Business and Labor

Those who favor government intervention in the economy often depict those who prefer free competition as pro-business apologists. This has been profoundly wrong for at least two centuries. Adam Smith, the eighteenth-century father of free-market economics, was so scathingly critical of businessmen that it would be impossible to find a single favorable reference to them in his 900-page classic, The Wealth of Nations.1 Instead, Smith warned against the clamour and sophistry of merchants and...

Price Ceilings And Shortages

When there is a shortage of a product, there is not necessarily any less of it, either absolutely or relative to the number of consumers. During and immediately after the Second World War, for example, there was a very serious housing shortage in the United States, even though the population and the housing supply had both increased about 10 percent from their prewar levels and there was no shortage when the war began. In other words, even though the ratio between housing and people had not...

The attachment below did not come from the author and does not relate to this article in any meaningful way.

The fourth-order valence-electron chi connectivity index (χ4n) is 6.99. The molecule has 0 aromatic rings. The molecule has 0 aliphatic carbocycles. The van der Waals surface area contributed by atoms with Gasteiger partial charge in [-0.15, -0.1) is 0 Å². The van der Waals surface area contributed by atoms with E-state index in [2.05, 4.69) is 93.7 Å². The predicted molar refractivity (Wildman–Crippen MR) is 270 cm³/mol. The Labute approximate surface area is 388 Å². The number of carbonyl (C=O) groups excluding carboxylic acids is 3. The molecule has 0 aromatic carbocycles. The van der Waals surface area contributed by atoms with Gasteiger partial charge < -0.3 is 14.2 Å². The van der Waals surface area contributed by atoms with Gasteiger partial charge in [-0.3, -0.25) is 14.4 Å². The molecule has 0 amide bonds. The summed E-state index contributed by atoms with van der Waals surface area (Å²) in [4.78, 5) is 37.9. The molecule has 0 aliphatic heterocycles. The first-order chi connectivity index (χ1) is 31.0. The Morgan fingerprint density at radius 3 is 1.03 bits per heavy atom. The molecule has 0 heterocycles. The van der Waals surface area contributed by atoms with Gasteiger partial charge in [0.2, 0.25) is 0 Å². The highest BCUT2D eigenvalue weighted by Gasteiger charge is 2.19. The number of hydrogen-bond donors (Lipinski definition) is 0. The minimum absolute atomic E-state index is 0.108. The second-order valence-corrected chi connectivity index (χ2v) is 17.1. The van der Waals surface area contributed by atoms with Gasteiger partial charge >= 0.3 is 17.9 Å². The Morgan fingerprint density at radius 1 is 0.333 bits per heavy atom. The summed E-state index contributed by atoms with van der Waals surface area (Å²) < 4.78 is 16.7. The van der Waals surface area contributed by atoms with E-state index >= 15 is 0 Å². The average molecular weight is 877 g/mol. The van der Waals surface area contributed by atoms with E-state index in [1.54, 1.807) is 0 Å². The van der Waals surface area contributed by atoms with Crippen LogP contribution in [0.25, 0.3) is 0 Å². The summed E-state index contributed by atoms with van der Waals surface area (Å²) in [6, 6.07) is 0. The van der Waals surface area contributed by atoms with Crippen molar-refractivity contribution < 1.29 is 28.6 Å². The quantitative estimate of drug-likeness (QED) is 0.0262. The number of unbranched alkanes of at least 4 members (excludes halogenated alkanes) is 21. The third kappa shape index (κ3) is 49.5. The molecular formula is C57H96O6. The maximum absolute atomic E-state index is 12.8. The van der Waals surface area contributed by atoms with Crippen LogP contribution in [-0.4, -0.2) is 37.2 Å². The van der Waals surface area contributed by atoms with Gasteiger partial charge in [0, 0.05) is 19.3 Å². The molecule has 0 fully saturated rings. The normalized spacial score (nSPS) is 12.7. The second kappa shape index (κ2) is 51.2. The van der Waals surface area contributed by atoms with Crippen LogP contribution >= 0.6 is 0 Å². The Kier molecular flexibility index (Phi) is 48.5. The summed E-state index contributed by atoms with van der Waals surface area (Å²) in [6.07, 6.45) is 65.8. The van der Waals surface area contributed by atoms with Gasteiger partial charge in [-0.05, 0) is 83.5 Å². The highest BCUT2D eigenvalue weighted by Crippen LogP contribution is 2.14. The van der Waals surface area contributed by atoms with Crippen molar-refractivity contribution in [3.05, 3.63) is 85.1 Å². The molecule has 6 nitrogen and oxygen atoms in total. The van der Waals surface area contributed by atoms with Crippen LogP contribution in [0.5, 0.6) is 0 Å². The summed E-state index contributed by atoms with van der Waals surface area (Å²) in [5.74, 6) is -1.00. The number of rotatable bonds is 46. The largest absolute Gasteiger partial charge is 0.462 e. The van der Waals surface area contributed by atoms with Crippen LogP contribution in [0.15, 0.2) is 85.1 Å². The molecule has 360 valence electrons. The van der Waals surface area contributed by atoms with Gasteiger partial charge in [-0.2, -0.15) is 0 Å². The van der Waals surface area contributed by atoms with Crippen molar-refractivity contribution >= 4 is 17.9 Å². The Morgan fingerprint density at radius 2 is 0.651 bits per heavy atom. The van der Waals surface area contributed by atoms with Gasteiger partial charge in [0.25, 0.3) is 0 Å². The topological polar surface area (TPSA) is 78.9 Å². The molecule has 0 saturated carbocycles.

Volitional Pricing

High prices are often blamed on the greed of sellers, as if they can set prices by an act of will. In some trivial sense, they can. Any of us can set the price of his own labor at a million dollars a year, but that will not make us millionaires. Obviously, it doesn't matter what we charge, unless others to agree to pay it. That is not likely to happen in a world ruled by supply and demand, except for individuals whose rare talents cause them to be in huge demand and in very short supply. Greed...